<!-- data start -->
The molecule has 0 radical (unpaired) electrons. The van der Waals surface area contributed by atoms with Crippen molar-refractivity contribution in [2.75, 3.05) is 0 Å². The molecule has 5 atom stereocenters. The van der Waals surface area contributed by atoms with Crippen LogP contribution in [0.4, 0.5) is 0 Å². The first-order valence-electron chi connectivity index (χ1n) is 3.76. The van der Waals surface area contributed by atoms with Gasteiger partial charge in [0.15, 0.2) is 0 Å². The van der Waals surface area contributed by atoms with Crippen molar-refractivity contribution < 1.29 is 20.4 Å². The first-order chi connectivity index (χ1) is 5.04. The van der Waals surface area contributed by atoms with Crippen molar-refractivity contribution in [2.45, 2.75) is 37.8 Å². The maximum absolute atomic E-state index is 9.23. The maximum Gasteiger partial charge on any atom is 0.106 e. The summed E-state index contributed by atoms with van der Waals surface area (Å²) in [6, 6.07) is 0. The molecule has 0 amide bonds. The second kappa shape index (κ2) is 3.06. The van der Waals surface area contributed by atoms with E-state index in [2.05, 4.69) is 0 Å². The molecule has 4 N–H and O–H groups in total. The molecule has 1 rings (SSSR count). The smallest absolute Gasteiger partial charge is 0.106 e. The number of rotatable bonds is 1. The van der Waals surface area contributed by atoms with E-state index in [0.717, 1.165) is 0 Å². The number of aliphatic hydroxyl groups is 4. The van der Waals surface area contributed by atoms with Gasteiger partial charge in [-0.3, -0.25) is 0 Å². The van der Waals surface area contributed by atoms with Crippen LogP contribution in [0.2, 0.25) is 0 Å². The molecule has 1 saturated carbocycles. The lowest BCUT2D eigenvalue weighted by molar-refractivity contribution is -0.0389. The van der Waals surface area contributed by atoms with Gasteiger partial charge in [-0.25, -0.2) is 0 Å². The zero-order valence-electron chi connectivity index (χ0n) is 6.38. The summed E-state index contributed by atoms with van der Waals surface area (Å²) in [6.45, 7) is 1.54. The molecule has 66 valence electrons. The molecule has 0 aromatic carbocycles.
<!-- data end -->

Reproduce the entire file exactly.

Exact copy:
The molecule has 0 radical (unpaired) electrons. The van der Waals surface area contributed by atoms with Crippen molar-refractivity contribution in [2.75, 3.05) is 0 Å². The molecule has 5 atom stereocenters. The van der Waals surface area contributed by atoms with Crippen LogP contribution in [0.4, 0.5) is 0 Å². The first-order valence-electron chi connectivity index (χ1n) is 3.76. The van der Waals surface area contributed by atoms with Gasteiger partial charge in [0.15, 0.2) is 0 Å². The van der Waals surface area contributed by atoms with Crippen molar-refractivity contribution < 1.29 is 20.4 Å². The first-order chi connectivity index (χ1) is 5.04. The van der Waals surface area contributed by atoms with Crippen molar-refractivity contribution in [2.45, 2.75) is 37.8 Å². The maximum absolute atomic E-state index is 9.23. The maximum Gasteiger partial charge on any atom is 0.106 e. The summed E-state index contributed by atoms with van der Waals surface area (Å²) in [6, 6.07) is 0. The molecule has 0 amide bonds. The second kappa shape index (κ2) is 3.06. The van der Waals surface area contributed by atoms with E-state index in [2.05, 4.69) is 0 Å². The molecule has 4 N–H and O–H groups in total. The molecule has 1 rings (SSSR count). The smallest absolute Gasteiger partial charge is 0.106 e. The number of rotatable bonds is 1. The van der Waals surface area contributed by atoms with E-state index in [0.717, 1.165) is 0 Å². The number of aliphatic hydroxyl groups is 4. The van der Waals surface area contributed by atoms with Gasteiger partial charge in [-0.3, -0.25) is 0 Å². The van der Waals surface area contributed by atoms with Crippen LogP contribution in [0.2, 0.25) is 0 Å². The molecule has 1 saturated carbocycles. The lowest BCUT2D eigenvalue weighted by molar-refractivity contribution is -0.0389. The van der Waals surface area contributed by atoms with Gasteiger partial charge in [-0.25, -0.2) is 0 Å². The zero-order valence-electron chi connectivity index (χ0n) is 6.38. The summed E-state index contributed by atoms with van der Waals surface area (Å²) in [6.45, 7) is 1.54. The molecule has 66 valence electrons. The molecule has 0 aromatic carbocycles.